Treating the Toughest Cases of Depression and Brain Illness

John Hughes M.D. Ph.D

John Hughes, M.D., Ph.D
John Hughes, M.D., Ph.D

Retired, January 2021

John Hughes, M.D., Ph.D is Professor Emeritus at the University of Illinois Medical Center at Chicago. He retired after serving the fields of epileptology and clinical neurophysiology for over 60 years. While a Neurologist he had significant interest in Psychiatry and an abiding belief that psychiatric disorders are brain-based and that the electroencephalogram (EEG) as well as related fields like event-related potentials (ERPs), polysomnography (sleep studies) and magnetoencephalography (MEG) will all eventually play major roles in understanding the neuropathology underlying psychiatric disorders. For 28 years, he was Director of the Epilepsy Center, and of Clinical Neurophysiology at the University of Illinois Medical Center.

Dr. Hughes obtained his Ph.D in neurophysiology from Oxford University and then joined the Northwestern University Medical School. He completed the medical school in only three years. After a year of training, he began practicing the art and science of clinical neurophysiology and rapidly became a world leading authority on EEG. He was trained by another Chicagoan Frederick Gibbs who is the true father of Clinical EEG.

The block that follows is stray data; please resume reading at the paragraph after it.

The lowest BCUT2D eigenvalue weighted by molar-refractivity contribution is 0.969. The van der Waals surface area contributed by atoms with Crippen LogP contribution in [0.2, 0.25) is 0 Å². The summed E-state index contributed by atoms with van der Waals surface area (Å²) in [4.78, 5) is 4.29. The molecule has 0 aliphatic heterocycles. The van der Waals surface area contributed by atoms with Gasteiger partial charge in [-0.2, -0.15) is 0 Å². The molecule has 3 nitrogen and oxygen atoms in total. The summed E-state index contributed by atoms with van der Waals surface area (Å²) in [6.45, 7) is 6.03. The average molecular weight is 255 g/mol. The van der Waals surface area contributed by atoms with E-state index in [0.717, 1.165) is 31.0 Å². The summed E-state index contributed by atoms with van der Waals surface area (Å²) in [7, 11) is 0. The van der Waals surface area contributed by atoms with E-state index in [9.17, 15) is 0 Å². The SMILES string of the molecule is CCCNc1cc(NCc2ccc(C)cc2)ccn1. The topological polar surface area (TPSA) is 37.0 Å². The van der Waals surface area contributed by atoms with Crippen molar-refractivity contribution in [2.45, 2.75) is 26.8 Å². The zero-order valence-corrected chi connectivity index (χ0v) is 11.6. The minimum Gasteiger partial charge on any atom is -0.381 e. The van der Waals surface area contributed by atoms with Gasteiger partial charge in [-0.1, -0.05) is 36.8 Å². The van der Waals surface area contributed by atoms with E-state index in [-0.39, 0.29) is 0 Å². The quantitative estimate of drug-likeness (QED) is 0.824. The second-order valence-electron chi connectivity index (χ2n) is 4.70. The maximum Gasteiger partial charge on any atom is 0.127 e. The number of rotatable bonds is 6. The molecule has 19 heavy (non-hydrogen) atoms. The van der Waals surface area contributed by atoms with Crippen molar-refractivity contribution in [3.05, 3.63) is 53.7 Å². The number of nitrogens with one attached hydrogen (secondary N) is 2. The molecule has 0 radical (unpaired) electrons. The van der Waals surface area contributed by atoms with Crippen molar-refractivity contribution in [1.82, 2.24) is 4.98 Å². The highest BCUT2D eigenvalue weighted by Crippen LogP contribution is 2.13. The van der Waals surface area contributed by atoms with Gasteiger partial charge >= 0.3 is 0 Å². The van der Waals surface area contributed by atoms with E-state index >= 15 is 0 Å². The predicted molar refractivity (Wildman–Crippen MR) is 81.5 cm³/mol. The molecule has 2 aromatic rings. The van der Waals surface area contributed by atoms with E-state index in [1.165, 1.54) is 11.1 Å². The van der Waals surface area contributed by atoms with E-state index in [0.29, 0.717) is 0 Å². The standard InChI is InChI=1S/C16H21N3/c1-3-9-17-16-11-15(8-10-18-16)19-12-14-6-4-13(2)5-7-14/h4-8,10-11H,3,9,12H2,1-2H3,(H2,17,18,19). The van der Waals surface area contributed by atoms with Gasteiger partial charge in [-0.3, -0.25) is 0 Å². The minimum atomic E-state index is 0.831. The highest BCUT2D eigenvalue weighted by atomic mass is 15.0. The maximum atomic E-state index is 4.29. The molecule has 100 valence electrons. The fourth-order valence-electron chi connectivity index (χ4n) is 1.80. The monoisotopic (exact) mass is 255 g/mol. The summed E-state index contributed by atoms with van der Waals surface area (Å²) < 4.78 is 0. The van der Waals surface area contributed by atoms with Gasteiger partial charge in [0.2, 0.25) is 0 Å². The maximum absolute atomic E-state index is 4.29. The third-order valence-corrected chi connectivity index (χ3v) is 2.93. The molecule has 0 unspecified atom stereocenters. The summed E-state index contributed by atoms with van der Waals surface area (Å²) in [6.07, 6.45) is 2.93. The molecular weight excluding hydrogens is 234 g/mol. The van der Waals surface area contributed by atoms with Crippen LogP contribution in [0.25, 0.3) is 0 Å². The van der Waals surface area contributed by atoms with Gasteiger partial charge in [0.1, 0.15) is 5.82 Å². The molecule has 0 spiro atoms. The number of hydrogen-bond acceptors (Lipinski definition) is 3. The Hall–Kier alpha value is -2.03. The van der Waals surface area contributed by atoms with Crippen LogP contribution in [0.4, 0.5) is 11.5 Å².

Nationally and internationally recognized as a preeminent expert in EEG, he is the author of over 500 papers and chapters and of numerous books. These include major contributions to the epileptiform patterns of seizures, developmental changes in EEG, traumatic brain injury and behavioral disorders. Among his many books, EEG and Evoked Potentials in Psychiatry and Behavioral Neurology & EEG in Clinical Practice influenced many clinicians world wide and remain two of the most important references for EEG when it comes to psychiatric settings.

He has numerous positions in professional organizations, including, Editor of the Journal of Electroencephalography, Board of Directors and Editorial Board of Clinical EEG. Recipient of numerous awards, including the 2000 ECNS (EEG and Clinical Neuroscience Society) career award. Indeed, he was one of the founding members of the ECNS. He has repeatedly testified before the US-Congress regarding the meaning of EEG changes, particularly regarding behavior. His most famous case was when he identified an unusual pattern (RMTD) in Jack Ruby’s EEG. Dr. Hughes reviewed and analyzed the EEG’s recorded at The Neuroscience Center from 1996 Through 2020.

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